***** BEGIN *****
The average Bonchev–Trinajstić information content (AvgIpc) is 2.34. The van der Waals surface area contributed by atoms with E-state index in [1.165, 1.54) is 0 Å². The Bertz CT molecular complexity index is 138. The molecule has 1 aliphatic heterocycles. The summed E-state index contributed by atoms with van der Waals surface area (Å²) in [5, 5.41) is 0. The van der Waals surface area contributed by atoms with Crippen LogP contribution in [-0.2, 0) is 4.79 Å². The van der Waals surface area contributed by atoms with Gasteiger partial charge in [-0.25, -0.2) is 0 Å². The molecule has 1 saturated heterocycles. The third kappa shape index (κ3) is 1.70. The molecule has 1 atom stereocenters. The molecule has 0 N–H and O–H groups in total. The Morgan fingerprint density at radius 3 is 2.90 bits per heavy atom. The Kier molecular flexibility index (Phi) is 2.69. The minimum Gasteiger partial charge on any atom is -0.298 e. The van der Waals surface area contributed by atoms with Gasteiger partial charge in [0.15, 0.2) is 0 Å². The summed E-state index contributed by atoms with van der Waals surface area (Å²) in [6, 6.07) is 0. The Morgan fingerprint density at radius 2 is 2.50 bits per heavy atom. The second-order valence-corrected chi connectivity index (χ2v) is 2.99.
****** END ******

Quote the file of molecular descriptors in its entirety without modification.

The average Bonchev–Trinajstić information content (AvgIpc) is 2.34. The van der Waals surface area contributed by atoms with E-state index in [1.165, 1.54) is 0 Å². The Bertz CT molecular complexity index is 138. The molecule has 1 aliphatic heterocycles. The summed E-state index contributed by atoms with van der Waals surface area (Å²) in [5, 5.41) is 0. The van der Waals surface area contributed by atoms with Crippen LogP contribution in [-0.2, 0) is 4.79 Å². The van der Waals surface area contributed by atoms with Gasteiger partial charge in [-0.25, -0.2) is 0 Å². The molecule has 1 saturated heterocycles. The third kappa shape index (κ3) is 1.70. The molecule has 1 atom stereocenters. The molecule has 0 N–H and O–H groups in total. The Morgan fingerprint density at radius 3 is 2.90 bits per heavy atom. The Kier molecular flexibility index (Phi) is 2.69. The minimum Gasteiger partial charge on any atom is -0.298 e. The van der Waals surface area contributed by atoms with Gasteiger partial charge in [0.15, 0.2) is 0 Å². The summed E-state index contributed by atoms with van der Waals surface area (Å²) in [6, 6.07) is 0. The Morgan fingerprint density at radius 2 is 2.50 bits per heavy atom. The second-order valence-corrected chi connectivity index (χ2v) is 2.99.